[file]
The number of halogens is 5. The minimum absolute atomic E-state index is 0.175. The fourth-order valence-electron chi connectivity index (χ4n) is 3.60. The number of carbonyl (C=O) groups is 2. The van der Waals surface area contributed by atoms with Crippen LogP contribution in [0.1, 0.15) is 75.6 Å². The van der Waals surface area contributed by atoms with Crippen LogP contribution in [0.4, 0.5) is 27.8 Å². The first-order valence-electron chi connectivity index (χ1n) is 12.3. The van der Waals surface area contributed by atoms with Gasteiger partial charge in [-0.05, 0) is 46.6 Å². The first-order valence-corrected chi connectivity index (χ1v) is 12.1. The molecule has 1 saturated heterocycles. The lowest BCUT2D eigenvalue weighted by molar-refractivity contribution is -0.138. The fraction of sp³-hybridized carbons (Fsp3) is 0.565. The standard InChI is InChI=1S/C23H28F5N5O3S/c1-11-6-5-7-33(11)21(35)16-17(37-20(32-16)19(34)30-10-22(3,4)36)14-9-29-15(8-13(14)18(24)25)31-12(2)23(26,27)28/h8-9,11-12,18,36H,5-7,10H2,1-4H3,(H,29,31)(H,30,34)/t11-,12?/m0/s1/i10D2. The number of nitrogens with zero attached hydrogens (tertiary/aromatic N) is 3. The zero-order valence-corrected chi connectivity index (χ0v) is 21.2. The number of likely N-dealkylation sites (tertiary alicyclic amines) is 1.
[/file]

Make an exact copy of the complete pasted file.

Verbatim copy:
The number of halogens is 5. The minimum absolute atomic E-state index is 0.175. The fourth-order valence-electron chi connectivity index (χ4n) is 3.60. The number of carbonyl (C=O) groups is 2. The van der Waals surface area contributed by atoms with Crippen LogP contribution in [0.1, 0.15) is 75.6 Å². The van der Waals surface area contributed by atoms with Crippen LogP contribution in [0.4, 0.5) is 27.8 Å². The first-order valence-electron chi connectivity index (χ1n) is 12.3. The van der Waals surface area contributed by atoms with Gasteiger partial charge in [-0.05, 0) is 46.6 Å². The first-order valence-corrected chi connectivity index (χ1v) is 12.1. The molecule has 1 saturated heterocycles. The lowest BCUT2D eigenvalue weighted by molar-refractivity contribution is -0.138. The fraction of sp³-hybridized carbons (Fsp3) is 0.565. The standard InChI is InChI=1S/C23H28F5N5O3S/c1-11-6-5-7-33(11)21(35)16-17(37-20(32-16)19(34)30-10-22(3,4)36)14-9-29-15(8-13(14)18(24)25)31-12(2)23(26,27)28/h8-9,11-12,18,36H,5-7,10H2,1-4H3,(H,29,31)(H,30,34)/t11-,12?/m0/s1/i10D2. The number of nitrogens with zero attached hydrogens (tertiary/aromatic N) is 3. The zero-order valence-corrected chi connectivity index (χ0v) is 21.2. The number of likely N-dealkylation sites (tertiary alicyclic amines) is 1.